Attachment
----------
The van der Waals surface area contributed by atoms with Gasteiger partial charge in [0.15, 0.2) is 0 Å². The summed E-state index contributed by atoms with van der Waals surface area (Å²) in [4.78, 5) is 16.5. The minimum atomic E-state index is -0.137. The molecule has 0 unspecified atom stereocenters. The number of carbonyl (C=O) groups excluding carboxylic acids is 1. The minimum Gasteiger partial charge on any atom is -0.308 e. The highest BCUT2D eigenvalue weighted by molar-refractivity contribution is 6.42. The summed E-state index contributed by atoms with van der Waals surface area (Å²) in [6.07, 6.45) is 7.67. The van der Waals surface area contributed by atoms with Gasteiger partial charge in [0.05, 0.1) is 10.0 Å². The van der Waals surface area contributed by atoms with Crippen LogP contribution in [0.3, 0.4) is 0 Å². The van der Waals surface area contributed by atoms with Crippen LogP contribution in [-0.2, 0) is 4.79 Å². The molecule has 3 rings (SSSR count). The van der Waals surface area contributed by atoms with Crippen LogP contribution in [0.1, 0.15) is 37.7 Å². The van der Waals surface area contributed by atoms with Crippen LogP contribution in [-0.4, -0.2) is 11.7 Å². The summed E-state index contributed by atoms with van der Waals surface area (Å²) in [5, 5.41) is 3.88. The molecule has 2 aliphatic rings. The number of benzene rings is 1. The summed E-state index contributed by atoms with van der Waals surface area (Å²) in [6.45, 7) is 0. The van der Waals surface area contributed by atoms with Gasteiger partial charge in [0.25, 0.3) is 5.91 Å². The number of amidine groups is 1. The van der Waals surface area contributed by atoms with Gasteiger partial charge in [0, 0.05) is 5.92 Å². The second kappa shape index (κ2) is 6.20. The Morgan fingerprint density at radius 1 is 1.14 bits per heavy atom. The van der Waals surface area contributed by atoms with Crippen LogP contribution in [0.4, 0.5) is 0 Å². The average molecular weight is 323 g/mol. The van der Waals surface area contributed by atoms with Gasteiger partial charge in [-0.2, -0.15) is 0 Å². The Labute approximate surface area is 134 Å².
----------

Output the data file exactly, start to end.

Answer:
The van der Waals surface area contributed by atoms with Gasteiger partial charge in [0.15, 0.2) is 0 Å². The summed E-state index contributed by atoms with van der Waals surface area (Å²) in [4.78, 5) is 16.5. The minimum atomic E-state index is -0.137. The molecule has 0 unspecified atom stereocenters. The number of carbonyl (C=O) groups excluding carboxylic acids is 1. The minimum Gasteiger partial charge on any atom is -0.308 e. The highest BCUT2D eigenvalue weighted by molar-refractivity contribution is 6.42. The summed E-state index contributed by atoms with van der Waals surface area (Å²) in [6.07, 6.45) is 7.67. The van der Waals surface area contributed by atoms with Gasteiger partial charge in [0.05, 0.1) is 10.0 Å². The van der Waals surface area contributed by atoms with Crippen LogP contribution in [0.3, 0.4) is 0 Å². The van der Waals surface area contributed by atoms with Crippen LogP contribution in [-0.2, 0) is 4.79 Å². The molecule has 3 rings (SSSR count). The van der Waals surface area contributed by atoms with Crippen LogP contribution in [0.1, 0.15) is 37.7 Å². The van der Waals surface area contributed by atoms with Crippen LogP contribution in [-0.4, -0.2) is 11.7 Å². The summed E-state index contributed by atoms with van der Waals surface area (Å²) in [5, 5.41) is 3.88. The molecule has 2 aliphatic rings. The number of benzene rings is 1. The summed E-state index contributed by atoms with van der Waals surface area (Å²) in [6.45, 7) is 0. The van der Waals surface area contributed by atoms with Gasteiger partial charge in [0.25, 0.3) is 5.91 Å². The number of amidine groups is 1. The van der Waals surface area contributed by atoms with Gasteiger partial charge in [0, 0.05) is 5.92 Å². The second kappa shape index (κ2) is 6.20. The Morgan fingerprint density at radius 1 is 1.14 bits per heavy atom. The van der Waals surface area contributed by atoms with Crippen LogP contribution in [0.4, 0.5) is 0 Å². The average molecular weight is 323 g/mol. The van der Waals surface area contributed by atoms with Gasteiger partial charge in [-0.2, -0.15) is 0 Å². The Labute approximate surface area is 134 Å².